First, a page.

LAMENTATIONS by Moses Sumney


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Genre: Alternative R&B, Indie Folk

Favorite Tracks: “Lonely World,” “Proud to Be”

Moses Sumney lives in a lonely, lonely world. A standout track from his 2014 EP MID-CITY ISLAND, “Man on the Moon,” paints him as a vagrant wandering through space, accompanied only by his gorgeous falsetto and finger-plucked guitar. This solitude is reflected in the EP’s title, as he recorded all five songs on a four-track recorder, alone, in his single-bedroom Los Angeles apartment. His recent follow-up to that record is a another five song EP, these tunes pulled from his prospective full length debut.  The release of this year’s LAMENTATIONS means that restless fans will have to continue to wait for his anticipated LP, but at least he’s left them with some good company.


Those who are acquainted with Sumney’s music will find themselves in familiar territory for the opening track of LAMENTATIONS; “Ascension” is comprised of little more than acoustic guitar, some backing choir vocals, and Moses’s wispy ponderings on death. Lyrically, “Ascension,” along with the rest of the album, would fit right into Sumney’s previous EP: “the sky seems clear” when, inevitably, “your body severs ties.” LAMENTATIONS is a proper title for an album with songs about “parting this earth”; its title is taken from a book in the Hebrew bible that uses poems to depict the destruction of Jerusalem. Sumney’s work has always sounded vaguely religious from his use of choirs, but this EP embraces spirituality more directly, as the closer, “Incantation,” is sung in Moses’s native Hebrew. Beyond needing a translator for the song, a lyric sheet is a near necessity for the entirety of the EP, as Sumney’s cosmic delivery makes most words unrecognizable.


Sonically, the album suggests little development in the two years since MID-CITY ISLAND, with the exception of an audibly bigger budget. The majority of this budget seems to be spent perfecting the mix to best highlight Sumney’s smooth voice — but this doesn’t act as an improvement over his debut. MID-CITY ISLAND was alluring in large part because it was raw, unadulterated talent.  The singing and songwriting chops of Sumney suggested he would one day play festivals, but we were exposed to what he sounded like when left to his own devices. LAMENTATIONS loses the organic quality of his 2014 release without capitalizing on the potentials of a proper recording studio and more collaborators. This is true of all tracks but “Lonely World,” the best song of the bunch.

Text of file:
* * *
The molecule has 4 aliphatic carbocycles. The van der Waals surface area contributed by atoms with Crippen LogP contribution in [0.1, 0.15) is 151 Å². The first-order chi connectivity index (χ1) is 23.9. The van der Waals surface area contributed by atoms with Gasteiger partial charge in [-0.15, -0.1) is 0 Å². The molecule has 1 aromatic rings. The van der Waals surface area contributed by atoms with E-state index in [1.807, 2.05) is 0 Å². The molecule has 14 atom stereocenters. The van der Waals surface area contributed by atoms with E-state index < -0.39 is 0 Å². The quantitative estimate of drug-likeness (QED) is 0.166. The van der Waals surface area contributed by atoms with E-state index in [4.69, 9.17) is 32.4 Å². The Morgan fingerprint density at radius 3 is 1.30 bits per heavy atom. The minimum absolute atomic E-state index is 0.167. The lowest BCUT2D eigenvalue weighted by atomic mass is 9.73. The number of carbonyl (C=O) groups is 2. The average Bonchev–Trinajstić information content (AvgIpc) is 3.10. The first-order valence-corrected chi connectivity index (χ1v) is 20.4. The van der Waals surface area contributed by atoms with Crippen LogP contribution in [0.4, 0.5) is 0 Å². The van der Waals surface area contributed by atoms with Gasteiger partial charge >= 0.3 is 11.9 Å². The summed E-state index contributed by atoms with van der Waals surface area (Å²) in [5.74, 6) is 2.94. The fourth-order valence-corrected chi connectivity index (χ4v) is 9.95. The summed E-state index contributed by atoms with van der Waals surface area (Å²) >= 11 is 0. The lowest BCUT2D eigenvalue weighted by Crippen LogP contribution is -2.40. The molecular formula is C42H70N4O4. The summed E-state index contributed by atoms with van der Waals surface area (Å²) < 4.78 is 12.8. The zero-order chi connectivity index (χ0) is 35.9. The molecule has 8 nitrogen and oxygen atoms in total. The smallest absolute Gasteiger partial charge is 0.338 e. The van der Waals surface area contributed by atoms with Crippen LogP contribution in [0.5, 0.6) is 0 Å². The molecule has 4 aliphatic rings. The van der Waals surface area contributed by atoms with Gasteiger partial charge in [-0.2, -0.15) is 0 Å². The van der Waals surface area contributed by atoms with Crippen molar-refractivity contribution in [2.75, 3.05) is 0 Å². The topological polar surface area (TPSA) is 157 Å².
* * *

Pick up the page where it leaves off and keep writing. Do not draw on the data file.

“Lonely World,” the climax of the album, opens sparsely but quickly reveals a great asset — an immediately recognizable Thundercat feature on bass.  Moses describes “the sound of the void” in a “lonely world,” making the writing par for the course. The music, however, is not. After a quick verse, Sumney utilizes Thundercat’s bass, vocal layering, horns, and stomping percussion to reach a more cinematic catharsis than his parsed-down sound has ever let him achieve before. Perhaps the entire expanded budget was spent on this track, and it works unbelievably well, going grander while keeping Sumney the focal point. This may not be music we’re accustomed to hearing from Moses Sumney, but he doesn’t sound outside of his comfort zone whatsoever — hinting at the many different directions his career could eventually take.


As for the foreseeable future, Sumney’s full length debut still has no release date. LAMENTATIONS serves to keep rabid fans at bay, but although wholly enjoyable, it’s more of the same. Its short runtime of 19 minutes can serve as the perfect break for those over listening to the new Bon Iver or Solange albums, but it won’t take you to the same places those records will. Sumney was reported to claim that this EP is the product of tracks from the album that didn’t fit with the rest, suggesting he consciously wants to make a different artistic statement, rather than rehash his lonely-man-playing-his-lonely-guitar routine. Regardless, if Moses Sumney keeps making music this great, it’s hard to see him being alone for much longer.

Verdict: Recommend

Phillip Vernon is a filmmaker from Salt Lake City, Utah, meaning his taste in food can be summed up as “the blander and paler, the better.” He never got the memo that flannel died with the '90s.

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